- Published: November 13, 2012
Recently I watched the Silence of the Lambs, with the probably the most famous pop culture psychopath of all time: Hannibal Lector. Lector so clearly has some sort of severe antisocial personality disorder. He shows a complete lack of remorse for any of the gruesome murders that he has committed and a lack of empathy for everyone. Probably the most disturbing part is that he eats human flesh, and while doing it, his pulse shows a rate that is at rest. He isn’t fazed at all by eating human flesh. This character is really fascinating (re: horrifying). What would compel someone to eat human flesh? I know that this isn’t just fiction; people have done this in real life. So psychopaths don’t feel remorse or empathy—but isn’t there still a certain repugnance associated with eating human flesh?
Hannibal Lector may be the classic movie psychopath, but the release of the new James Bond movie brings another psychopath into question. This article points out all the characteristics that make James Bond seem like a psychopath: He kills ruthlessly without blinking an eye. He shows no empathy for others. He is a complete narcissist. He is manipulative and dishonest. The article points out that the only other on-screen psychopath of this caliber is, in fact, Hannibal Lector. The commonalities between the two go further. They are both highly intelligent and extroverted, characteristics that are usually portrayed positively. So if both these men share all of these characteristics, both are “psychopaths,” then what makes one a celebrated hero and the other one of the worst villains in movie history?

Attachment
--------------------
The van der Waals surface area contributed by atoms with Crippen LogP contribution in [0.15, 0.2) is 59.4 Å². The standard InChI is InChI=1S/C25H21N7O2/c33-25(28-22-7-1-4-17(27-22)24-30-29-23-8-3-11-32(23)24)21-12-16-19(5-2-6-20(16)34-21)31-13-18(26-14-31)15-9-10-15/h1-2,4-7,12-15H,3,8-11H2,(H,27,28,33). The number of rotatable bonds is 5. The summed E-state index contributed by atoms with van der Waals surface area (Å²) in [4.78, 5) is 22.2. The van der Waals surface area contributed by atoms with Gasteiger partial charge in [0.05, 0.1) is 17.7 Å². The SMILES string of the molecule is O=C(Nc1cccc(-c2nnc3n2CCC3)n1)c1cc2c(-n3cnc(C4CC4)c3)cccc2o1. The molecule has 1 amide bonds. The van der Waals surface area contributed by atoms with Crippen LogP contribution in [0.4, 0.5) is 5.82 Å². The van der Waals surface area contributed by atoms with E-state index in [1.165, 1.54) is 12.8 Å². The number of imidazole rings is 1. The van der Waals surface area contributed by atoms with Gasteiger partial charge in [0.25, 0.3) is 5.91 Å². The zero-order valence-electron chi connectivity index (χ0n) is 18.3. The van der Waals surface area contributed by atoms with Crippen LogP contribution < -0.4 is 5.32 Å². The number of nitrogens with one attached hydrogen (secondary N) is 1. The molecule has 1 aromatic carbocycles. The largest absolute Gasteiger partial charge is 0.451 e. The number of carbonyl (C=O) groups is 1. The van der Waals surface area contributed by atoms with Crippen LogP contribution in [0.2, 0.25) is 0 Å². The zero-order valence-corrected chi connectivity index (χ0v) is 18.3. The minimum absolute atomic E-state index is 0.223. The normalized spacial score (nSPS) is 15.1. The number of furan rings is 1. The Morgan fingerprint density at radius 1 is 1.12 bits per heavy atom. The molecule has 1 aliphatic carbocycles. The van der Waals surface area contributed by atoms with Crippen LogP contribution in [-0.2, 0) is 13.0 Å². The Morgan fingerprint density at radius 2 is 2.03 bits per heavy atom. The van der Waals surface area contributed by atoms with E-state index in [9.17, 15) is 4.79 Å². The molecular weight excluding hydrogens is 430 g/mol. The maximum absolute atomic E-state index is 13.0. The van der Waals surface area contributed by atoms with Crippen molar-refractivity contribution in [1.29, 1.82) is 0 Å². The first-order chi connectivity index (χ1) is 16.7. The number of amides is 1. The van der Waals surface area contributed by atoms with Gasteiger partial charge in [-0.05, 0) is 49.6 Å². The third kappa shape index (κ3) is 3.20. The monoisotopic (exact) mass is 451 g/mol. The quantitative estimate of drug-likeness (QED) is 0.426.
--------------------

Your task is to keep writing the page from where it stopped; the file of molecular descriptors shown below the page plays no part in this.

As the article points out, part of what makes Bond so appealing is his psychopathic tendencies. Although Hannibal is a villain, arguably his psychopathic tendencies are what make him such a compelling and interesting character. The article calls Bond a “socialized psychopath” and claims that they are more common than anyone would think. So what makes the difference between a psychopath that commits serial murders and one that can function in normal society and even be successful? From this point of view, psychopaths don’t seem as incorrigible. If psychopaths can potentially be successful, doesn’t that mean that psychopaths could potentially be rehabilitated? Maybe we don’t know how to do it yet, but that doesn’t mean we never will. Psychopaths may be more likely to commit crimes and they may be harder to rehabilitate, but if they can be successful in non-criminal endeavors, than the potential for non-criminal behavior is there.